The Death of Reading (originally published in Deep Magic)

By Jeff Wheeler

I studied Latin at San Jose State University under the stark tutelage of Professor Marianna Olcott, otherwise and affectionately known to the students as “The Evil Bunny”. Latin is an interesting language. For one, it’s a dead language, but that is not what makes it interesting. The study of Latin is probably as complex and difficult as studying physics or calculus. At least it was for me. It is chock-full of declensions, verbs, verb agreements, tenses (like the subjunctive and others too frightening to include in an M. Night Shyamalan movie), and other twisted and sadistic devices that it’s no wonder someone killed it. But I am not going to give you a Latin lesson in this article for fear you might not make it past this paragraph. Two things really stood out to me about studying Latin — well, there is a third if you count learning how to say ‘bite me’.

One of the things that struck me is how the Romans used to read. Sentences in Latin texts during Imperial Rome were constructed differently than most of us are used to. The verb was left at the end of the sentence. It made reading a little Yoda-like: across the river and over the fields of Albanon the stymied Celts with urine spiking their hair restlessly waited. The verb “to wait” was saved for the end. Professor Olcott explained that this created tension in the reading – what verb would be used? What tense of the verb would be used? Was this in the past? The future? What were the Celts doing there with their urine-spiked hair? Granted, the word “waited” is a bit anticlimactic but it set the context of the sentence. The reader had to get to the end of the sentence to know what was going on. Context was everything.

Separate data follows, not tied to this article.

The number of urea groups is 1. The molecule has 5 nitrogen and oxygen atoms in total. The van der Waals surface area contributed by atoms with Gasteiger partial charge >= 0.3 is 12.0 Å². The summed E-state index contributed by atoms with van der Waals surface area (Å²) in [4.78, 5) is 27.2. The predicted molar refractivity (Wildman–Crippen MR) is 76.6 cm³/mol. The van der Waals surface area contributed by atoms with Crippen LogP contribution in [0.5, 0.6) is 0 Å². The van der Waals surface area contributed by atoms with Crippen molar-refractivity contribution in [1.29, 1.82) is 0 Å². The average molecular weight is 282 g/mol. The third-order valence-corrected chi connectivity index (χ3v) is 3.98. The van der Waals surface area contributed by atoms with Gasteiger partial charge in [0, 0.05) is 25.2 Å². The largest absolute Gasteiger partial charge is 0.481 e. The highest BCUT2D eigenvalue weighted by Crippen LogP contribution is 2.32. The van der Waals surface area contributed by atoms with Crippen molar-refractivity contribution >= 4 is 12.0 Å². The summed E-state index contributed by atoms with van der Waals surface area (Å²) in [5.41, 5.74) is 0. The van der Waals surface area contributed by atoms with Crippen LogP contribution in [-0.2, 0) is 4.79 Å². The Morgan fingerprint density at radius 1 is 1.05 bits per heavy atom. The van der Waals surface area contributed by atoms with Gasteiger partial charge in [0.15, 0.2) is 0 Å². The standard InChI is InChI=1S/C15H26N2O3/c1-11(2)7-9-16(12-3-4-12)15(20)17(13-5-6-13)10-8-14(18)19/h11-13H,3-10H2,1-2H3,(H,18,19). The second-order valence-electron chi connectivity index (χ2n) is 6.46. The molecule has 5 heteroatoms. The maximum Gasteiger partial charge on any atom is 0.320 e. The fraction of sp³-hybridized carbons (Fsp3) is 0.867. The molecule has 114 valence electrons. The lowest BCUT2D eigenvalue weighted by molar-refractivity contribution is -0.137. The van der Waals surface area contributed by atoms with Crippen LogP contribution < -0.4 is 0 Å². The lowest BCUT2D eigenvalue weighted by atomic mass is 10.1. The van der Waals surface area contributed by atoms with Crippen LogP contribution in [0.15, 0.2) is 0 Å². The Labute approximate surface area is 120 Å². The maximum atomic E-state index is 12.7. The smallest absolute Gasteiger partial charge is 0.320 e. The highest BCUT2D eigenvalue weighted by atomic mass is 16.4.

The other thing about Latin that struck me is that words are not always literal, especially the verbs. A Latin verb can have different meanings in different contexts. Imagine if the verb “to wait” (maneo) meant several different things. Actually, it does. It can also mean: to stay; to remain; to await; to pass the night; to abide by; to last; to endure. Now try interpreting the last sentence when the word the author used could have multiple meanings. Imagine translating not only that sentence but an entire book where every verb and practically every word had many nuances. Reading was a puzzle to be figured out. It was not a passive activity but an effort.

Earlier generations studied Latin in grammar school. In the United States, it was abandoned by most schools a long time ago. Probably because it was too difficult and teachers had a hard enough time getting kids to learn English effectively. As I mentioned, I didn’t study it until college and it was a freakishly difficult subject for me. I may not have picked it up gracefully, but I am glad I studied it. It gave new meaning on how to use language and it taught me not to take the past for granted.